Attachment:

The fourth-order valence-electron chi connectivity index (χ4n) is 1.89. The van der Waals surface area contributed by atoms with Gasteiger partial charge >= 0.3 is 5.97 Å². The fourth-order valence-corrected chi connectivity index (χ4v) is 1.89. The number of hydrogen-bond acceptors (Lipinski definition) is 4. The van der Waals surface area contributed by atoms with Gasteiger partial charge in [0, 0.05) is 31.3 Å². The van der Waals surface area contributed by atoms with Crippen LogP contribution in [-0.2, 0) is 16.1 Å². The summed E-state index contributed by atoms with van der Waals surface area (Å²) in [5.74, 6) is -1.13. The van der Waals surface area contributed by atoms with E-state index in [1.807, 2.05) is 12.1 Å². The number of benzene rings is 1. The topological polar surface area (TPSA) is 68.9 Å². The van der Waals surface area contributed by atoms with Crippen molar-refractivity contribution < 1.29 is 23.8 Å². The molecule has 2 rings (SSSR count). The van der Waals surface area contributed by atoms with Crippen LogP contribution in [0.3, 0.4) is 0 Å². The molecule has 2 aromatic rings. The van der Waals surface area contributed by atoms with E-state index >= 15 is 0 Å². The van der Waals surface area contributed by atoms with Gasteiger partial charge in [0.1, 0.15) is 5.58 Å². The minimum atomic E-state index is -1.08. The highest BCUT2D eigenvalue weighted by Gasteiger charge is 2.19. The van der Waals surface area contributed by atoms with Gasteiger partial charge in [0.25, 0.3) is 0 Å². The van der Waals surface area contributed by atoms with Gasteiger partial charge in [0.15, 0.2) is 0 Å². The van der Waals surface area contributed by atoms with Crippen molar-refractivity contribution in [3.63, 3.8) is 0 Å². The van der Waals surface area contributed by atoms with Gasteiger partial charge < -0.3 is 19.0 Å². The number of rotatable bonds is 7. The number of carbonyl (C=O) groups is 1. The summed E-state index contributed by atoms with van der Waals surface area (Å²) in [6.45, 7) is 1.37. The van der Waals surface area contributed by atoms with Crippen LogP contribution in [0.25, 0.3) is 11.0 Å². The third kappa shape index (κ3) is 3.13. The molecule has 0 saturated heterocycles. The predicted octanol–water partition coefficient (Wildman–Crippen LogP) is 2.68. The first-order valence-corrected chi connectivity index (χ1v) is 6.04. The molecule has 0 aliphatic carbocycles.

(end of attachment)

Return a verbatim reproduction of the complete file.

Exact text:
The fourth-order valence-electron chi connectivity index (χ4n) is 1.89. The van der Waals surface area contributed by atoms with Gasteiger partial charge >= 0.3 is 5.97 Å². The fourth-order valence-corrected chi connectivity index (χ4v) is 1.89. The number of hydrogen-bond acceptors (Lipinski definition) is 4. The van der Waals surface area contributed by atoms with Gasteiger partial charge in [0, 0.05) is 31.3 Å². The van der Waals surface area contributed by atoms with Crippen LogP contribution in [-0.2, 0) is 16.1 Å². The summed E-state index contributed by atoms with van der Waals surface area (Å²) in [5.74, 6) is -1.13. The van der Waals surface area contributed by atoms with E-state index in [1.807, 2.05) is 12.1 Å². The number of benzene rings is 1. The topological polar surface area (TPSA) is 68.9 Å². The van der Waals surface area contributed by atoms with Crippen molar-refractivity contribution < 1.29 is 23.8 Å². The molecule has 2 rings (SSSR count). The van der Waals surface area contributed by atoms with Crippen LogP contribution in [0.3, 0.4) is 0 Å². The molecule has 2 aromatic rings. The van der Waals surface area contributed by atoms with E-state index >= 15 is 0 Å². The van der Waals surface area contributed by atoms with Gasteiger partial charge in [0.1, 0.15) is 5.58 Å². The minimum atomic E-state index is -1.08. The highest BCUT2D eigenvalue weighted by Gasteiger charge is 2.19. The van der Waals surface area contributed by atoms with Gasteiger partial charge in [0.25, 0.3) is 0 Å². The van der Waals surface area contributed by atoms with Gasteiger partial charge in [0.15, 0.2) is 0 Å². The van der Waals surface area contributed by atoms with Crippen molar-refractivity contribution in [3.63, 3.8) is 0 Å². The van der Waals surface area contributed by atoms with Gasteiger partial charge < -0.3 is 19.0 Å². The number of rotatable bonds is 7. The number of carbonyl (C=O) groups is 1. The summed E-state index contributed by atoms with van der Waals surface area (Å²) in [6.45, 7) is 1.37. The van der Waals surface area contributed by atoms with Crippen LogP contribution in [0.25, 0.3) is 11.0 Å². The third kappa shape index (κ3) is 3.13. The molecule has 0 saturated heterocycles. The predicted octanol–water partition coefficient (Wildman–Crippen LogP) is 2.68. The first-order valence-corrected chi connectivity index (χ1v) is 6.04. The molecule has 0 aliphatic carbocycles.